A SICK mum who left her asthmatic son to die alone in the garden "gasping for air" has today been jailed.
Laura Heath, 40, deliberately "prioritised her addiction to heroin and crack cocaine" over Hakeem Hussain and used his inhalers to smoke drugs.
The seven-year-old was forced to live in squalor in the months leading up to his death as drugs became Heath's "principal focus in life".
He was made to sleep on the sofa in the filthy house in Birmingham while his vile mum funded her habit with sex work in the bedroom.
Heath was today jailed for 20 years after being found guilty of gross negligence manslaughter following a grim trial at Coventry Crown Court.
She previously admitted four counts of child cruelty.
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Sentencing, Mr Justice Dove said Hakeem's death resulted from Heath's "catastrophic and deplorable" parenting after her life "entered a drug-fuelled downward spiral into squalor, chaos and tragedy".
He added: "It is clear that in his tragically short life [Hakeem] had been an inspiration of happiness and affection for people who knew him.
"All of that potential for a wonderful and fulfilling life was cut short, extinguished as he collapsed on his own suffocating, clutching a leaf in the garden.
"The truth is that Hakeem died as a result of your deplorable negligence. You had allowed your life to be completely overtaken by your addiction to heroin and cocaine. His death was needless, tragic and a result of your abject failure as his mother."
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Grim photos of the cramped family home in Birmingham showed rubbish piled up in the "unclean" rooms that "smelled of raw smoke."
Shockingly, police also found Hakeem’s asthma pumps wrapped in foil next to "drug paraphernalia".
Heath flouted medical advice and failed to keep his asthma under control.
His breathing got worse "day by day" just two days before his death, a school nurse warned Hakeem could "die over the weekend".
On November 26, 2017, Hakeem had gone outside to get air, which he would usually do if his asthma was bad.
Usually he would wake his mum and ask her to give him an inhaler but she did not "come to his aid" on this occasion.
She was in a drug-induced sleep at the time having smoked three bags of heroin that night.
Hakeem was tragically found lifeless and "freezing" in the garden clutching a leaf in his hand with no sign of his medication near him.
His mum called 999 at 7.37am on November 26 – around six hours after tapping was heard at a downstairs window by a nearby resident.
She told the operator: "He’s dead… my son. He’s took himself outside when we’re asleep because he’s got asthma… and he’s fell asleep… he’s dead.
"He must have woke up and took himself outside so he can… he’s got asthma… he’s fell asleep outside… he must’ve done… he didn’t wake me up."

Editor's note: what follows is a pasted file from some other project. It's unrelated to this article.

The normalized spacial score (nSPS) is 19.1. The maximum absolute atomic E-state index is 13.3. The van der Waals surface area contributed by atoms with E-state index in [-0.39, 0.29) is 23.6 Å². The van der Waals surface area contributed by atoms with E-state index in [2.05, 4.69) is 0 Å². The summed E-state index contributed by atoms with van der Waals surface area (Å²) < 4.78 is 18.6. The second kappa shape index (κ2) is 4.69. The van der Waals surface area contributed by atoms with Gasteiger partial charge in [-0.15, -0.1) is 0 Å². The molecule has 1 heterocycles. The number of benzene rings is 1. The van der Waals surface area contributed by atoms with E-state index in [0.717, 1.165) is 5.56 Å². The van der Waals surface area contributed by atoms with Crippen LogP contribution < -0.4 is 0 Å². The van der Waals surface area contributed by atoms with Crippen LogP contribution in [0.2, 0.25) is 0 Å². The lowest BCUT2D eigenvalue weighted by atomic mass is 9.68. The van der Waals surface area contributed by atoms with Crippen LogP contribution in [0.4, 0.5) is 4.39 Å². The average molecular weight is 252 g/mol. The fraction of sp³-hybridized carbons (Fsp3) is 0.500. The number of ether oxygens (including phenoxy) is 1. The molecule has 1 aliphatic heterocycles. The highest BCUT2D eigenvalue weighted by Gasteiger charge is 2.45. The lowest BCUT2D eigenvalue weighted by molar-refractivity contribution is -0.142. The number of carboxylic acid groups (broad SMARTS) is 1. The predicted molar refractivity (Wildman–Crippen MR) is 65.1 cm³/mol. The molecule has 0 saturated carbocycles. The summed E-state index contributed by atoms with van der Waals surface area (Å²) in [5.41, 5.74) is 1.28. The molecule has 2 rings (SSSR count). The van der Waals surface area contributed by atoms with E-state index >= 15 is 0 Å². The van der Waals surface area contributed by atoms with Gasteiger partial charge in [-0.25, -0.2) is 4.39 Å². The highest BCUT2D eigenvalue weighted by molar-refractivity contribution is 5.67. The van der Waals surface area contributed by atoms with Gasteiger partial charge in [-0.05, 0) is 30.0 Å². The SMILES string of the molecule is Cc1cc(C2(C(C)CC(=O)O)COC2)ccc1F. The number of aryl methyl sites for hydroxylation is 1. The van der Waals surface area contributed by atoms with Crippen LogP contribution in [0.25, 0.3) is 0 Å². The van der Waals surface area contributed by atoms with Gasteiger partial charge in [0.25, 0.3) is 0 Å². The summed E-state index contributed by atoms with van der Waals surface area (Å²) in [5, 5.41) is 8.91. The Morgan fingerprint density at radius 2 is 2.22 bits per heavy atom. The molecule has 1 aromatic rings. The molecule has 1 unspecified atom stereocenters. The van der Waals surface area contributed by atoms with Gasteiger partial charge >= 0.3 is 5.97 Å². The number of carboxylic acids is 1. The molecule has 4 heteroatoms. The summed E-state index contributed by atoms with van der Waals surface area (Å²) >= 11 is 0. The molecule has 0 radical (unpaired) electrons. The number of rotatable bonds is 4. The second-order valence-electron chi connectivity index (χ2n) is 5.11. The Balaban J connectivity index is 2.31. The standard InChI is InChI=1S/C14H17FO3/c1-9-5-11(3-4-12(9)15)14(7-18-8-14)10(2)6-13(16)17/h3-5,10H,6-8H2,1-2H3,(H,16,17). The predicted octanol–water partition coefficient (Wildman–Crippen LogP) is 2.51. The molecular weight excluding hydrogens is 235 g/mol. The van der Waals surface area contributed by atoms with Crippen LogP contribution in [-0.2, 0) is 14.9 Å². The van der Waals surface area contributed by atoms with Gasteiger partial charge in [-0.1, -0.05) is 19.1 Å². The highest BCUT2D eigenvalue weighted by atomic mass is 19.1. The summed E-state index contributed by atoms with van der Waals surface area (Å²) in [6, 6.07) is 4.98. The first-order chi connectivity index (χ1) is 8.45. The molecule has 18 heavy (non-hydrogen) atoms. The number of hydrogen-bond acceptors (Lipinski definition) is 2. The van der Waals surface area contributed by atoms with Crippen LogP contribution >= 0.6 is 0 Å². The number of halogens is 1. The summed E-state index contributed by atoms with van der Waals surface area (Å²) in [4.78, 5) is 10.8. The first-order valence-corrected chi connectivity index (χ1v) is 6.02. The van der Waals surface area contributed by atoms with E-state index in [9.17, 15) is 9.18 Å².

Heath then told the operator Hakeem was "blue and stiff" before adding: "There's no saving him. He's gone."
The sobbing mum was also heard saying "He's my baby, he's my baby" in the harrowing 999 call.
After he died, high concentrations of heroin and cocaine were found in Hakeem's hair that in an adult would indicate "active use".
His lungs were also "hyper-inflated, narrowed, stiffened and inflamed as a consequence of neglect" and he had inhaled cigarette smoke.
Prosecutor Matthew Brook said: "The defendant had a duty to ensure the welfare of her son.
"She knew that he was suffering from severe uncontrolled asthma. There was an obvious risk that Hakeem might die from such an attack if she did not manage his asthma in accordance with the medical advice she received.
"Instead, the defendant deliberately prioritised her addiction to heroin and crack cocaine and flouted the medical advice that she received that would have kept her son's asthma under control."
Heath was Hakeem's sole carer between May 2016 and November 2017 despite her drug addiction "spiralling out of control".
In May 2017, the youngster was identified as a "child in need" by a social worker.
In his final months, a referral was made to Birmingham Children's Services after Hakeem recorded 59 unauthorised absences from school.
He was also admitted to hospital three times – including in September 2017 when he suffered an "acute life-threatening asthma exacerbation".
A serious case review was launched into Hakeem's death with Birmingham Children's Trust admitting there were "clear missed opportunities".
After the verdict, children and staff at Nechells E-Act Academy where Hakeem was a pupil said: "Hakeem was a most beautiful little boy, a great friend to many staff and children with a wicked sense of humour and an infectious giggle.
"He was a warm and generous-hearted soul who was talented across many areas of the curriculum but especially so in music and the arts.
"He totally stole the show with his performance as the 'Christmas Star' in the year-two nativity play with his clear speaking voice and stage presence.
"There wasn't a dry eye in the house as he delivered his lines with poignancy, grace and humour.
"The twinkle in his beautiful eyes was as bright as the stars in the sky, and our love for him will shine out forever, from all of his Nechells family."
Detective Inspector Michelle Thurgood, of West Midlands Police, added: "Hakeem's death was untimely, tragic and preventable.
"He was a young boy who should have been enjoying a carefree and happy childhood.
"I am saddened by what happened to him and the desperately unfortunate circumstances that caused his death.
"His mother had a duty of care to manage the administration of his asthma medication.
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"Her life and home was chaotic and this had a detrimental impact on poor little Hakeem.
"My thoughts remain with his loved ones and I hope the court outcome offers some comfort."
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